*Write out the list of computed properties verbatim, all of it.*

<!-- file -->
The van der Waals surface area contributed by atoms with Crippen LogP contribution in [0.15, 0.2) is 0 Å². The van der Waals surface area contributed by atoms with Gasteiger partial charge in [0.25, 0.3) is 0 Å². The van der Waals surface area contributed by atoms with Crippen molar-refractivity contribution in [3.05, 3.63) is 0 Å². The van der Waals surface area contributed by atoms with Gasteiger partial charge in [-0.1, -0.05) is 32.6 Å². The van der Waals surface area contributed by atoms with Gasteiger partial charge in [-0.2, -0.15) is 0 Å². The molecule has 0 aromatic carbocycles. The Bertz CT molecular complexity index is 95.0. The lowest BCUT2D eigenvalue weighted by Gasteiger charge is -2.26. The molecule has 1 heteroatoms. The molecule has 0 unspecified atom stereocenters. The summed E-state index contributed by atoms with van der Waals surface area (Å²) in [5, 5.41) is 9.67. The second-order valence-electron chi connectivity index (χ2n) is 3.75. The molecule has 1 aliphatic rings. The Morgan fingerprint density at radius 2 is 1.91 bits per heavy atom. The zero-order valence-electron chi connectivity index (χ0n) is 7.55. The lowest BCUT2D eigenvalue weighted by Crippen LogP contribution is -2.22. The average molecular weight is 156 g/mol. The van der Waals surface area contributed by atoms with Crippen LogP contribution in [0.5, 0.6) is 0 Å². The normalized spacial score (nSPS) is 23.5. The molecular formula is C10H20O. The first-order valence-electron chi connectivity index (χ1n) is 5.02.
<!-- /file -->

The van der Waals surface area contributed by atoms with Crippen LogP contribution in [0.15, 0.2) is 0 Å². The van der Waals surface area contributed by atoms with Gasteiger partial charge in [0.25, 0.3) is 0 Å². The van der Waals surface area contributed by atoms with Crippen molar-refractivity contribution in [3.05, 3.63) is 0 Å². The van der Waals surface area contributed by atoms with Gasteiger partial charge in [-0.1, -0.05) is 32.6 Å². The van der Waals surface area contributed by atoms with Gasteiger partial charge in [-0.2, -0.15) is 0 Å². The molecule has 0 aromatic carbocycles. The Bertz CT molecular complexity index is 95.0. The lowest BCUT2D eigenvalue weighted by Gasteiger charge is -2.26. The molecule has 1 heteroatoms. The molecule has 0 unspecified atom stereocenters. The summed E-state index contributed by atoms with van der Waals surface area (Å²) in [5, 5.41) is 9.67. The second-order valence-electron chi connectivity index (χ2n) is 3.75. The molecule has 1 aliphatic rings. The Morgan fingerprint density at radius 2 is 1.91 bits per heavy atom. The zero-order valence-electron chi connectivity index (χ0n) is 7.55. The lowest BCUT2D eigenvalue weighted by Crippen LogP contribution is -2.22. The average molecular weight is 156 g/mol. The van der Waals surface area contributed by atoms with Crippen LogP contribution in [0.5, 0.6) is 0 Å². The normalized spacial score (nSPS) is 23.5. The molecular formula is C10H20O. The first-order valence-electron chi connectivity index (χ1n) is 5.02.